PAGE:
Sadly there was worse to come with Said Benrahma taking his place on the stretcher after rolling his ankle in the build-up to Henrik’s goal. Thomas would later confirm that the Algerian had rolled his ankle although, as yet, there’s no prognosis as to severity or recovery time. Here’s hoping it’s not as severe as first thought. The only saving grace here being that we’ve two weeks off thanks to International break for that recuperation process to begin in earnest. And to practice defending…..

From 1-0 up on fifty minutes, Brentford were then given three further attempts to perfect our kick off routine as the clock reached the hour mark. Whilst we’d lost Neal Maupay, that shouldn’t stop goals going in. Should it?  

Well, with no viable alternative then taking the option to push Sergi (or anyone) up top would only ever have an impact on the shape. But who else was there to fill that void? With absolute respect to Alan Judge, we’ve tried him there at Loftus Road and things didn’t exactly work out well for the team. The lack of alternate striking option has long been flagged on the terraces as a concern. Moreso, with Ollie also sitting this one out. In this instance, the percentages backfired.  

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Recent periods of the defence going awol have been a gift for our opponents

But I still maintain we have absolute quality in this squad. On its day, our first team is about as strong as we’ve seen. Talking to a fellow dad (and former Bee) at Harry’s football training in the morning, he was enthusing about the quality of football he’s having the pleasure of watching at present. On the way home from that, we happened to spot Neal Maupay whose enthusiastic hello to HB and chat about what was coming up that afternoon suggested everything was set for a fairytale ending.

Sadly, it wasn’t to be. A frustrating finish to a day that had promised so much but, equally, one step missed in a longer journey being taken. The forthcoming Middlesbrough game is about as tough as they come. Moreso, given our own recent form against them. It would be great if for that one the defensive blips could be cured on the pitch rather than afterwards in the post-match analysis.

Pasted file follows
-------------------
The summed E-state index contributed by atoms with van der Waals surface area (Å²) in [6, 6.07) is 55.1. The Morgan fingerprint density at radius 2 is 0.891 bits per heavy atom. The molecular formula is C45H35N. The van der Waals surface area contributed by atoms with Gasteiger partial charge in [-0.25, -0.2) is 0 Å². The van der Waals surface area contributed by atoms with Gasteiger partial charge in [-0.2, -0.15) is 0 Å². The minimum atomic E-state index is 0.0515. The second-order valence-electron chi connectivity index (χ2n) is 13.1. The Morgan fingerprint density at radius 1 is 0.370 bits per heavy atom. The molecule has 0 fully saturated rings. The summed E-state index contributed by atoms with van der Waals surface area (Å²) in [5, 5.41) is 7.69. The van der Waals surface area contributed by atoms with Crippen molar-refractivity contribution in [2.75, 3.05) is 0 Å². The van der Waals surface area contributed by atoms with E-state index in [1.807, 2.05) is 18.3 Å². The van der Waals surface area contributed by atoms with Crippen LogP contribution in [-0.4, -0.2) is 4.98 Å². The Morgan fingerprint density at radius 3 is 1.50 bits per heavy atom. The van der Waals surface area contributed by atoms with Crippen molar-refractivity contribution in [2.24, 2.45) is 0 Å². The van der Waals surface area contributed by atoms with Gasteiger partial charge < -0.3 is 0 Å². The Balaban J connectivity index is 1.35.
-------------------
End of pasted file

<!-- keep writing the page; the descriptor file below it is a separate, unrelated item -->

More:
We’ve two weeks to really figure them out and get our players fit again. There’s been a hell of a lot of football played in the space of a few weeks. Perhaps all of us recharging would be for the best.

In the meantime, here’s that interview with Thomas…

Thomas talks

Nick Bruzon

Spending big is not necessarily spending clever.

6 Nov

Good morning Brentford fans. And it is a very good morning. A quick look at the Premier league table following last night’s results shows Fulham firmly anchored to the bottom. Their 1-0 loss at a Huddersfield Town side (who themselves scored their first home goal since mid-April) sees our West London neighbours propping up the rest of the league. Statistically speaking, that’s 24 points behind leaders Manchester City after just eight games and with a trip to Liverpool next up.

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Happy Tuesday in the Premier League

The current predicament seems even more horrific when you look at the outlay from Fulham over the summer. It’s been widely documented that the £100.3m they spent has  been matched by a mere £4m coming in. They’ve kept their squad together and built on it. Hugely. A net outlay of £96.3m is only beaten by Liverpool who top the big spenders on £131m (161m out ; 30m in).  

And what is the result of this? A top flight record of ‘goals against’ for a Premier League start (29 conceded already), the worst goal difference in the division, a form record of LLLLL and a confidence level that saw the BBC match report subsequently describe them as: ”A fragile Fulham side, stripped of confidence and there for the taking.”  

It’s easy to laugh. Let’s be honest. Equally, let’s not make out we wouldn’t like to be feasting at a higher table. Yet that is something which I have no doubt will come. And, when it does, we’ll be competing rather than unable to scrap for the crumbs discarded by others. We’ve talked so often on these pages over the last couple of seasons about how Brentford are doing things. How we are spending cleverly, within means, and using our unique methods in order to stay afloat, comply with FFP but also build for the future at Lionel Road. It becomes a bit of a cracked record at times yet when you see the talent that has been uncovered, aswell as being sold for vast profit down the line as the team continue to step up, one has to step back and take notice.

Likewise, I’m not going to pretend I wouldn’t love to have seen some of those heroes stay on. It still hurts so much to see Jota in the blue of Birmingham City although nobody could deny the form of our current widemen. Having the likes of Ollie Watkins, Sergi Canos and Said Benrahma as regular starters / first choice substitutes a luxury not many managers in this division have the benefit of. That, a situation which has arisen because of our ‘buy low and sell high’ policy. The departure of Harlee Dean (as much due to the the emergence of Chris Mepham) helped facilitate the return of Moses Odubajo and what already seems a huge bargain in picking up Ezri Konsa to further enhance the current squad. Then there’s Neal Maupay…